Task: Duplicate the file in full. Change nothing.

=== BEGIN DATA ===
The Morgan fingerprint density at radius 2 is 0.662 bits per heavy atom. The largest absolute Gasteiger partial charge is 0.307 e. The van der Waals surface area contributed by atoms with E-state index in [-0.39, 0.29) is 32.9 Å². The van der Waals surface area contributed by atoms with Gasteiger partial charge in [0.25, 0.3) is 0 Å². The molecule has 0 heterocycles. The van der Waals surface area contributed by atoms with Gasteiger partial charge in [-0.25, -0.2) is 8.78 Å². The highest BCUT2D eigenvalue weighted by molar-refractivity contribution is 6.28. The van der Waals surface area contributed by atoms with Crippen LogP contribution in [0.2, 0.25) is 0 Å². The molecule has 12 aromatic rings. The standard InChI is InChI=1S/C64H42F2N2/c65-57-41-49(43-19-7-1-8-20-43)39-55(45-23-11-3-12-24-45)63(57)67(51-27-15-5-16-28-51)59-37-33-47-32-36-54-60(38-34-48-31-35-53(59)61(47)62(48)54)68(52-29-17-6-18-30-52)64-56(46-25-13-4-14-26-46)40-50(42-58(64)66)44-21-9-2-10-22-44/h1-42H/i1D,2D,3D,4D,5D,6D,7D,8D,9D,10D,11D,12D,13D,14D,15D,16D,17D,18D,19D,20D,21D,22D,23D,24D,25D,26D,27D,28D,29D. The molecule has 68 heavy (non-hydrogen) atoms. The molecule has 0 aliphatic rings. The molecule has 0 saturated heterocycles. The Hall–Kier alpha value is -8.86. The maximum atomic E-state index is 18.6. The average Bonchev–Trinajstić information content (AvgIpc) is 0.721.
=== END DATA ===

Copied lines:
The Morgan fingerprint density at radius 2 is 0.662 bits per heavy atom. The largest absolute Gasteiger partial charge is 0.307 e. The van der Waals surface area contributed by atoms with E-state index in [-0.39, 0.29) is 32.9 Å². The van der Waals surface area contributed by atoms with Gasteiger partial charge in [0.25, 0.3) is 0 Å². The molecule has 0 heterocycles. The van der Waals surface area contributed by atoms with Gasteiger partial charge in [-0.25, -0.2) is 8.78 Å². The highest BCUT2D eigenvalue weighted by molar-refractivity contribution is 6.28. The van der Waals surface area contributed by atoms with Crippen LogP contribution in [0.2, 0.25) is 0 Å². The molecule has 12 aromatic rings. The standard InChI is InChI=1S/C64H42F2N2/c65-57-41-49(43-19-7-1-8-20-43)39-55(45-23-11-3-12-24-45)63(57)67(51-27-15-5-16-28-51)59-37-33-47-32-36-54-60(38-34-48-31-35-53(59)61(47)62(48)54)68(52-29-17-6-18-30-52)64-56(46-25-13-4-14-26-46)40-50(42-58(64)66)44-21-9-2-10-22-44/h1-42H/i1D,2D,3D,4D,5D,6D,7D,8D,9D,10D,11D,12D,13D,14D,15D,16D,17D,18D,19D,20D,21D,22D,23D,24D,25D,26D,27D,28D,29D. The molecule has 68 heavy (non-hydrogen) atoms. The molecule has 0 aliphatic rings. The molecule has 0 saturated heterocycles. The Hall–Kier alpha value is -8.86. The maximum atomic E-state index is 18.6. The average Bonchev–Trinajstić information content (AvgIpc) is 0.721.